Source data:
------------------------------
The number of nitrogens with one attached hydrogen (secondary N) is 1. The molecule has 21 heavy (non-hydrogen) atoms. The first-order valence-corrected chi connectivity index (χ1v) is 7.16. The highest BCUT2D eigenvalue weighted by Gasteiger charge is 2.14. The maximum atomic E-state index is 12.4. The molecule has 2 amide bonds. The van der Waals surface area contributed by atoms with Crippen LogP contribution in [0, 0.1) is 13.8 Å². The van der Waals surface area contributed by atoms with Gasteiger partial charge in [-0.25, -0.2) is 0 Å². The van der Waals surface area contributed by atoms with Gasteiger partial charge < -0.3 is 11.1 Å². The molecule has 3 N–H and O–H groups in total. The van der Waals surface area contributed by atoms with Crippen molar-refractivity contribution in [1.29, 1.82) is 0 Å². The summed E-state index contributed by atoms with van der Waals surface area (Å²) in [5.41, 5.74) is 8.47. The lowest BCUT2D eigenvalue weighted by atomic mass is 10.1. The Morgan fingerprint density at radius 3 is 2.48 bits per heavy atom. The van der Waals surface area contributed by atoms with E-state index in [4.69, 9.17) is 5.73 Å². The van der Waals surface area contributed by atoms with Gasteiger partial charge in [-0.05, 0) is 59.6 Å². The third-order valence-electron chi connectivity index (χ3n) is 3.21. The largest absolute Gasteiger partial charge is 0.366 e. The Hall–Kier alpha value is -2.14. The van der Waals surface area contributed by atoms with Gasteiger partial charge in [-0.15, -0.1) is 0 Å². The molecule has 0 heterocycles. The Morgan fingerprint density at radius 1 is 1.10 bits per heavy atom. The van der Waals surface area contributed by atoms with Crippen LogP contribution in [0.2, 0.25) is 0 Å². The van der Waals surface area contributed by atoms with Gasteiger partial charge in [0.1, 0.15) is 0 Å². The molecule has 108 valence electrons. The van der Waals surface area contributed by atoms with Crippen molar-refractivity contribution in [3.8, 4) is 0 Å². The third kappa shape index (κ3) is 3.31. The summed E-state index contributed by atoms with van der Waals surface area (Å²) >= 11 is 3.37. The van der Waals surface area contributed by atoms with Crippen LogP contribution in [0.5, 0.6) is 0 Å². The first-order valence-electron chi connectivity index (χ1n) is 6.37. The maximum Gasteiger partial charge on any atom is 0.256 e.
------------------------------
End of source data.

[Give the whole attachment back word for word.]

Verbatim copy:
The number of nitrogens with one attached hydrogen (secondary N) is 1. The molecule has 21 heavy (non-hydrogen) atoms. The first-order valence-corrected chi connectivity index (χ1v) is 7.16. The highest BCUT2D eigenvalue weighted by Gasteiger charge is 2.14. The maximum atomic E-state index is 12.4. The molecule has 2 amide bonds. The van der Waals surface area contributed by atoms with Crippen LogP contribution in [0, 0.1) is 13.8 Å². The van der Waals surface area contributed by atoms with Gasteiger partial charge in [-0.25, -0.2) is 0 Å². The van der Waals surface area contributed by atoms with Gasteiger partial charge < -0.3 is 11.1 Å². The molecule has 3 N–H and O–H groups in total. The van der Waals surface area contributed by atoms with Crippen molar-refractivity contribution in [1.29, 1.82) is 0 Å². The summed E-state index contributed by atoms with van der Waals surface area (Å²) in [5.41, 5.74) is 8.47. The lowest BCUT2D eigenvalue weighted by atomic mass is 10.1. The Morgan fingerprint density at radius 3 is 2.48 bits per heavy atom. The van der Waals surface area contributed by atoms with E-state index in [4.69, 9.17) is 5.73 Å². The van der Waals surface area contributed by atoms with Gasteiger partial charge in [-0.05, 0) is 59.6 Å². The third-order valence-electron chi connectivity index (χ3n) is 3.21. The largest absolute Gasteiger partial charge is 0.366 e. The Hall–Kier alpha value is -2.14. The van der Waals surface area contributed by atoms with Gasteiger partial charge in [-0.15, -0.1) is 0 Å². The molecule has 0 heterocycles. The Morgan fingerprint density at radius 1 is 1.10 bits per heavy atom. The van der Waals surface area contributed by atoms with Crippen LogP contribution in [0.2, 0.25) is 0 Å². The van der Waals surface area contributed by atoms with Gasteiger partial charge in [0.1, 0.15) is 0 Å². The molecule has 108 valence electrons. The van der Waals surface area contributed by atoms with Crippen molar-refractivity contribution in [3.8, 4) is 0 Å². The third kappa shape index (κ3) is 3.31. The summed E-state index contributed by atoms with van der Waals surface area (Å²) >= 11 is 3.37. The van der Waals surface area contributed by atoms with Crippen LogP contribution in [0.5, 0.6) is 0 Å². The first-order valence-electron chi connectivity index (χ1n) is 6.37. The maximum Gasteiger partial charge on any atom is 0.256 e.